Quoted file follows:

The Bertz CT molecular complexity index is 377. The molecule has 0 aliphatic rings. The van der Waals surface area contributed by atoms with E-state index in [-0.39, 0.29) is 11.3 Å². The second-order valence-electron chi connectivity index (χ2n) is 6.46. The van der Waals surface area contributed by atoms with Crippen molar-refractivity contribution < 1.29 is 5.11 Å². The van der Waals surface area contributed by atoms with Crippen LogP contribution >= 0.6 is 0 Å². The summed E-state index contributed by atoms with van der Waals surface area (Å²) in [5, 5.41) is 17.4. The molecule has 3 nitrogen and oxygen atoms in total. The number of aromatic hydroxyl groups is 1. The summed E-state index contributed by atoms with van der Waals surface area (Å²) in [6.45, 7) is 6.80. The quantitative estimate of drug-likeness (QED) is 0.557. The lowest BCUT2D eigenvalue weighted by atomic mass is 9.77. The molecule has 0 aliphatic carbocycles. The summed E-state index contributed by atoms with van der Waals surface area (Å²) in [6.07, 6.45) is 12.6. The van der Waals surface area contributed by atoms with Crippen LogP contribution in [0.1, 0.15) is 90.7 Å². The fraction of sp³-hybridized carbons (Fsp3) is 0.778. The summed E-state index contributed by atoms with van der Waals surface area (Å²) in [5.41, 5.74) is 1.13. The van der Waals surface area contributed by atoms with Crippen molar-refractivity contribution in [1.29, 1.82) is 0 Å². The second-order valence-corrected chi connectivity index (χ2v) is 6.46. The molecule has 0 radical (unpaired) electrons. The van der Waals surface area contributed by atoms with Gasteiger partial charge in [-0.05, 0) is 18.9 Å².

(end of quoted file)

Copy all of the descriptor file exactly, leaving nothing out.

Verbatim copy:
The Bertz CT molecular complexity index is 377. The molecule has 0 aliphatic rings. The van der Waals surface area contributed by atoms with E-state index in [-0.39, 0.29) is 11.3 Å². The second-order valence-electron chi connectivity index (χ2n) is 6.46. The van der Waals surface area contributed by atoms with Crippen molar-refractivity contribution < 1.29 is 5.11 Å². The van der Waals surface area contributed by atoms with Crippen LogP contribution >= 0.6 is 0 Å². The summed E-state index contributed by atoms with van der Waals surface area (Å²) in [5, 5.41) is 17.4. The molecule has 3 nitrogen and oxygen atoms in total. The number of aromatic hydroxyl groups is 1. The summed E-state index contributed by atoms with van der Waals surface area (Å²) in [6.45, 7) is 6.80. The quantitative estimate of drug-likeness (QED) is 0.557. The lowest BCUT2D eigenvalue weighted by atomic mass is 9.77. The molecule has 0 aliphatic carbocycles. The summed E-state index contributed by atoms with van der Waals surface area (Å²) in [6.07, 6.45) is 12.6. The van der Waals surface area contributed by atoms with Crippen LogP contribution in [0.1, 0.15) is 90.7 Å². The fraction of sp³-hybridized carbons (Fsp3) is 0.778. The summed E-state index contributed by atoms with van der Waals surface area (Å²) in [5.41, 5.74) is 1.13. The van der Waals surface area contributed by atoms with Crippen molar-refractivity contribution in [1.29, 1.82) is 0 Å². The second-order valence-corrected chi connectivity index (χ2v) is 6.46. The molecule has 0 radical (unpaired) electrons. The van der Waals surface area contributed by atoms with Gasteiger partial charge in [-0.05, 0) is 18.9 Å².